The Data Center Tier System: Understanding What It Means

Tier 3 data center specifications checklist

Data centers play an essential part in protecting your data. Understanding the data center tier system can help you evaluate where you should host your data. It provides you with insight into the performance and reliability of a data center as well as a host. Data center tiers can be a starting point for discussing which data center provider is best for your organization.

Data center tiers provide a standardized, objective way to evaluate the performance of a data center. The tiers allow you to compare different sites and choose the one that best aligns with your business goals. There are four tiers for data centers. Each one builds on the previous one, incorporating its criteria and adding improved features based on need.

Understanding the Data Center Tier System

The data center tier system is the standard for data center classification and standardization. This includes evaluating important factors such as:

  • Availability
  • Reliability
  • Security 

This system was developed over 25 years ago and has remained the standard for evaluating performance ever since. The different tiers are used to explain what kind of infrastructure will be required to maintain data center operations. As more system availability is needed, a higher tier will be required.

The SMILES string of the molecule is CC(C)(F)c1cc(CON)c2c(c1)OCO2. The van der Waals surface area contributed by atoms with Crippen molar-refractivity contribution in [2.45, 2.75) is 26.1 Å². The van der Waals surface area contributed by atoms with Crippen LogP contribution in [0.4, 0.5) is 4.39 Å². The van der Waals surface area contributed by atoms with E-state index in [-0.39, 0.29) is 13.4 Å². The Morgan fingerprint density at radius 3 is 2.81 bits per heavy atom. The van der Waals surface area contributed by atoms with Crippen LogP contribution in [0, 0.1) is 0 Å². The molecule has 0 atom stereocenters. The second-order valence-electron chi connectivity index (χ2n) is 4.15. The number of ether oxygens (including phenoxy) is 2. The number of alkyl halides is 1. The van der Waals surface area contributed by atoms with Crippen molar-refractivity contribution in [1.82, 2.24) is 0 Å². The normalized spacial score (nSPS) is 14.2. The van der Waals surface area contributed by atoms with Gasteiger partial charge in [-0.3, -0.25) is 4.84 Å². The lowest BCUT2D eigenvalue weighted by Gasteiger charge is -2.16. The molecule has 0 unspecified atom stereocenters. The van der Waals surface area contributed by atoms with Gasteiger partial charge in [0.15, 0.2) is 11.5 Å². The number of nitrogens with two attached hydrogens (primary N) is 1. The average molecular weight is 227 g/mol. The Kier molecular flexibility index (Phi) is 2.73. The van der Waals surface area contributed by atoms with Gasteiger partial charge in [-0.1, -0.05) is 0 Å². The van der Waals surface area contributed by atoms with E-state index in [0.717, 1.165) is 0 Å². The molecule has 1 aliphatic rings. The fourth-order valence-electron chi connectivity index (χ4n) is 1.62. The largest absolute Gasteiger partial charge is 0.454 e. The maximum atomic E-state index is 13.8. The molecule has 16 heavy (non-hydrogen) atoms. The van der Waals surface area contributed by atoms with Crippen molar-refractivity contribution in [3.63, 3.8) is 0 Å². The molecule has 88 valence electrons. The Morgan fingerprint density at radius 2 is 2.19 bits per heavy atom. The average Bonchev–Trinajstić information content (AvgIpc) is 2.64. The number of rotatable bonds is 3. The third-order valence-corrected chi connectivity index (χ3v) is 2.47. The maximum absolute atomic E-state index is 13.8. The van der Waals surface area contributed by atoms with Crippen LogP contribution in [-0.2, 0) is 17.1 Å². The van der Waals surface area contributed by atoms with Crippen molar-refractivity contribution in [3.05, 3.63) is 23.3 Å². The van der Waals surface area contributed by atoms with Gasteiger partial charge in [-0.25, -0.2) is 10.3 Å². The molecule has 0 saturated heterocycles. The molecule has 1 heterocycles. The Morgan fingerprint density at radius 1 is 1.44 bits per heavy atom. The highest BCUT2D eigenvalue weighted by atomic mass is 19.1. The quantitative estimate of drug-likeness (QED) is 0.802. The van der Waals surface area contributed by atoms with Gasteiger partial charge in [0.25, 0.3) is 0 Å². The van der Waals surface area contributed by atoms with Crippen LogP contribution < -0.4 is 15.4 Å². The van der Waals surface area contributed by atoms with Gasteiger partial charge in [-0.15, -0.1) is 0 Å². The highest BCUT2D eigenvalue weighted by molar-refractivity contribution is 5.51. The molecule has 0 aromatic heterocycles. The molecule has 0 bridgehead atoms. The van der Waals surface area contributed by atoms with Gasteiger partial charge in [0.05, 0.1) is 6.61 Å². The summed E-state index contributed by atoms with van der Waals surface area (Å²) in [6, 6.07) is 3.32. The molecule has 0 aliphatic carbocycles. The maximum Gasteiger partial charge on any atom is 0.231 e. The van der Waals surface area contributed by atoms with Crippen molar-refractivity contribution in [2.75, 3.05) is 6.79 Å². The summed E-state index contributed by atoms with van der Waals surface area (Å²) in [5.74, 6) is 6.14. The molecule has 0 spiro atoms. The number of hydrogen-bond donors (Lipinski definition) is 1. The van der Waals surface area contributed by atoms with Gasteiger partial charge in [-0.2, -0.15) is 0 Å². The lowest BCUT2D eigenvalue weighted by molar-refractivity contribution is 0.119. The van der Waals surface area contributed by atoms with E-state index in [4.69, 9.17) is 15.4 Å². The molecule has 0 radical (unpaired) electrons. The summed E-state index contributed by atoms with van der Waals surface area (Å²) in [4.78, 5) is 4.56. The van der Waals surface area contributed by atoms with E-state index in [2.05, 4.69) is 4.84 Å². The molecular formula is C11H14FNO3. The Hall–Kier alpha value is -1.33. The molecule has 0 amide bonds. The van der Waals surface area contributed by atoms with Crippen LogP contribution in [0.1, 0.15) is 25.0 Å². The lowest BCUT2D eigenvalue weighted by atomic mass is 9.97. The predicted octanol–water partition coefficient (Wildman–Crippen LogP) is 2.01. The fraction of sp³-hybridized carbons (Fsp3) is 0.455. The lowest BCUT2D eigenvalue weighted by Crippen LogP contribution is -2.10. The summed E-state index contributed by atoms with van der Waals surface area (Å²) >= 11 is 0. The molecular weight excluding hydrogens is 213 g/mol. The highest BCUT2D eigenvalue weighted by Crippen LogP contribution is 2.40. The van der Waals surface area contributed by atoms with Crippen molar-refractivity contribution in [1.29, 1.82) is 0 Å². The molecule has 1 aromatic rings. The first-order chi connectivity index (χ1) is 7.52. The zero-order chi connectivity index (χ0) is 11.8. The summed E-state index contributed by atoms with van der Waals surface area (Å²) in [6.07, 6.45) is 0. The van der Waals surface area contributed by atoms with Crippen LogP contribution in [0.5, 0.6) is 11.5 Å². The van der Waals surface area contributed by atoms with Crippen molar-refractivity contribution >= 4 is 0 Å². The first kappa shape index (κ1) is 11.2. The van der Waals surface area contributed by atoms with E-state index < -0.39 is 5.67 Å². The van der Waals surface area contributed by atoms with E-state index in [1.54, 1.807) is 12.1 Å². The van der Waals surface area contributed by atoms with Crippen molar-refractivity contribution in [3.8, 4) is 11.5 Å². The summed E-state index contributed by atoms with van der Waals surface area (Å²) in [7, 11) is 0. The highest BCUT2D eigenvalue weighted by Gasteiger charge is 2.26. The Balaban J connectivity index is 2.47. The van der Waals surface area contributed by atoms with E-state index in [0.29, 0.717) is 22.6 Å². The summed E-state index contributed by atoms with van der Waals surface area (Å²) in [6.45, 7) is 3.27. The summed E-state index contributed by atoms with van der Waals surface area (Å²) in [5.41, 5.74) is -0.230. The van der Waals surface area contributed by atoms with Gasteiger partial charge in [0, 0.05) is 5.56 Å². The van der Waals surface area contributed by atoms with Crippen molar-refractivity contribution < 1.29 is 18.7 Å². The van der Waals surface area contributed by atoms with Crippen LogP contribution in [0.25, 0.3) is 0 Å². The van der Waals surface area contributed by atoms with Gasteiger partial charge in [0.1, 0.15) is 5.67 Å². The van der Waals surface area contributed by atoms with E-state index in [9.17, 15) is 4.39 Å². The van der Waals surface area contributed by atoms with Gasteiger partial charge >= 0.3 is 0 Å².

One of the biggest benefits of having a tiering standard is that its definitions are objective. It provides tried and true methods for comparing infrastructure between sites. This allows you to better align your business goals with infrastructure investments.

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How Data Center Tier Classification Works  

Data center classifications are broken down into four different tiers. Each one operates in one of these tiers and is classified based on a number of criteria. These criteria can be further broken down into two different categories:

  • Topology
  • Operational sustainability

Topology speaks to the functionality of a data center’s infrastructure. These includes criteria such as:

  • Business function
  • Cooling
  • Fault capabilities
  • Maintenance
  • Power

The classification system is progressive, meaning that every subsequent tier level includes the requirements from the lower tiers. In some cases, tiers III and IV are better for certain business operations than lower-tier options.